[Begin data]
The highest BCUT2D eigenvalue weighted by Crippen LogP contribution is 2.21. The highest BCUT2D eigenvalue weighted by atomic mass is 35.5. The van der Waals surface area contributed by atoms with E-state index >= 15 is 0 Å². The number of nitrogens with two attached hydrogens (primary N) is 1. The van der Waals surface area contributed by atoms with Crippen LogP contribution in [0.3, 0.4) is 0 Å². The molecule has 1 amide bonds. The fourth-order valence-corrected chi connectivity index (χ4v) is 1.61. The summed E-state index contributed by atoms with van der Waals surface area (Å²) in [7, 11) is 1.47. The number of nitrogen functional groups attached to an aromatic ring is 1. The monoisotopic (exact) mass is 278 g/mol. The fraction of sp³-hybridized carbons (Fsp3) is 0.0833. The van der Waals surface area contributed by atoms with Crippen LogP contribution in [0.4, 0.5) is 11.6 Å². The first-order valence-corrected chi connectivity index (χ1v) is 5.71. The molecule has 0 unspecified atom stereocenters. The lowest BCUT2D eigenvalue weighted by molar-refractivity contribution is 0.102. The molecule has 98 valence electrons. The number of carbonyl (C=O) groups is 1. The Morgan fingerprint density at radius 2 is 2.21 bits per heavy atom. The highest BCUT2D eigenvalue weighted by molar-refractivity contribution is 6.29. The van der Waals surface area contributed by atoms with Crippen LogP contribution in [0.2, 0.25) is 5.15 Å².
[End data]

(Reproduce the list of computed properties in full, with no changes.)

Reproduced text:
The highest BCUT2D eigenvalue weighted by Crippen LogP contribution is 2.21. The highest BCUT2D eigenvalue weighted by atomic mass is 35.5. The van der Waals surface area contributed by atoms with E-state index >= 15 is 0 Å². The number of nitrogens with two attached hydrogens (primary N) is 1. The van der Waals surface area contributed by atoms with Crippen LogP contribution in [0.3, 0.4) is 0 Å². The molecule has 1 amide bonds. The fourth-order valence-corrected chi connectivity index (χ4v) is 1.61. The summed E-state index contributed by atoms with van der Waals surface area (Å²) in [7, 11) is 1.47. The number of nitrogen functional groups attached to an aromatic ring is 1. The monoisotopic (exact) mass is 278 g/mol. The fraction of sp³-hybridized carbons (Fsp3) is 0.0833. The van der Waals surface area contributed by atoms with Crippen LogP contribution in [0.4, 0.5) is 11.6 Å². The first-order valence-corrected chi connectivity index (χ1v) is 5.71. The molecule has 0 unspecified atom stereocenters. The lowest BCUT2D eigenvalue weighted by molar-refractivity contribution is 0.102. The molecule has 98 valence electrons. The number of carbonyl (C=O) groups is 1. The Morgan fingerprint density at radius 2 is 2.21 bits per heavy atom. The highest BCUT2D eigenvalue weighted by molar-refractivity contribution is 6.29. The van der Waals surface area contributed by atoms with Crippen LogP contribution in [0.2, 0.25) is 5.15 Å².